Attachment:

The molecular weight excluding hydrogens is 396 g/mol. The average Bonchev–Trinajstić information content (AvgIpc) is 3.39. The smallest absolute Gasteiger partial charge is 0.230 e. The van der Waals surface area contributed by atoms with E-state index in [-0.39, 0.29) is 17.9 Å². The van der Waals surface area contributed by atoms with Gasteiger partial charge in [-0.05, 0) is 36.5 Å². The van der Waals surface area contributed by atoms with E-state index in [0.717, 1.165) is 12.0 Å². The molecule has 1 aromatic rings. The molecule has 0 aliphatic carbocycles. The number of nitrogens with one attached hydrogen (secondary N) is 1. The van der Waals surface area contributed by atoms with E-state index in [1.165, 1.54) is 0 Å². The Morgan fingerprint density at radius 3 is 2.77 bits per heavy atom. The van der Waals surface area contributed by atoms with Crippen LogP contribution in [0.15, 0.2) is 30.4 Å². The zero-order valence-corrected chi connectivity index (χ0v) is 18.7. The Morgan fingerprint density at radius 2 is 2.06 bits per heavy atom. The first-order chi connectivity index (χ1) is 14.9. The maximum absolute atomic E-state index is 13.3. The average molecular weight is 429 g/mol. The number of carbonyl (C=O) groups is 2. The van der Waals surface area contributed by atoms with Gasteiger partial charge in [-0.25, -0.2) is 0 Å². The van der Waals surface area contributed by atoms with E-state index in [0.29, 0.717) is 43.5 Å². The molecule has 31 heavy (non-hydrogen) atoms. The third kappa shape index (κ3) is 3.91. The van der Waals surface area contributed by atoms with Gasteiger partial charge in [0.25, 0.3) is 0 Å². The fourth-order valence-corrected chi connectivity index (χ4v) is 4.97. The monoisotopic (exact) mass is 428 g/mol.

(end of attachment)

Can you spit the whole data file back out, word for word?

The molecular weight excluding hydrogens is 396 g/mol. The average Bonchev–Trinajstić information content (AvgIpc) is 3.39. The smallest absolute Gasteiger partial charge is 0.230 e. The van der Waals surface area contributed by atoms with E-state index in [-0.39, 0.29) is 17.9 Å². The van der Waals surface area contributed by atoms with Gasteiger partial charge in [-0.05, 0) is 36.5 Å². The van der Waals surface area contributed by atoms with E-state index in [0.717, 1.165) is 12.0 Å². The molecule has 1 aromatic rings. The molecule has 0 aliphatic carbocycles. The number of nitrogens with one attached hydrogen (secondary N) is 1. The van der Waals surface area contributed by atoms with E-state index in [1.165, 1.54) is 0 Å². The Morgan fingerprint density at radius 3 is 2.77 bits per heavy atom. The van der Waals surface area contributed by atoms with Crippen LogP contribution in [0.15, 0.2) is 30.4 Å². The zero-order valence-corrected chi connectivity index (χ0v) is 18.7. The Morgan fingerprint density at radius 2 is 2.06 bits per heavy atom. The first-order chi connectivity index (χ1) is 14.9. The maximum absolute atomic E-state index is 13.3. The average molecular weight is 429 g/mol. The number of carbonyl (C=O) groups is 2. The van der Waals surface area contributed by atoms with Gasteiger partial charge in [-0.25, -0.2) is 0 Å². The van der Waals surface area contributed by atoms with E-state index in [0.29, 0.717) is 43.5 Å². The molecule has 31 heavy (non-hydrogen) atoms. The third kappa shape index (κ3) is 3.91. The van der Waals surface area contributed by atoms with Gasteiger partial charge in [0.25, 0.3) is 0 Å². The fourth-order valence-corrected chi connectivity index (χ4v) is 4.97. The monoisotopic (exact) mass is 428 g/mol.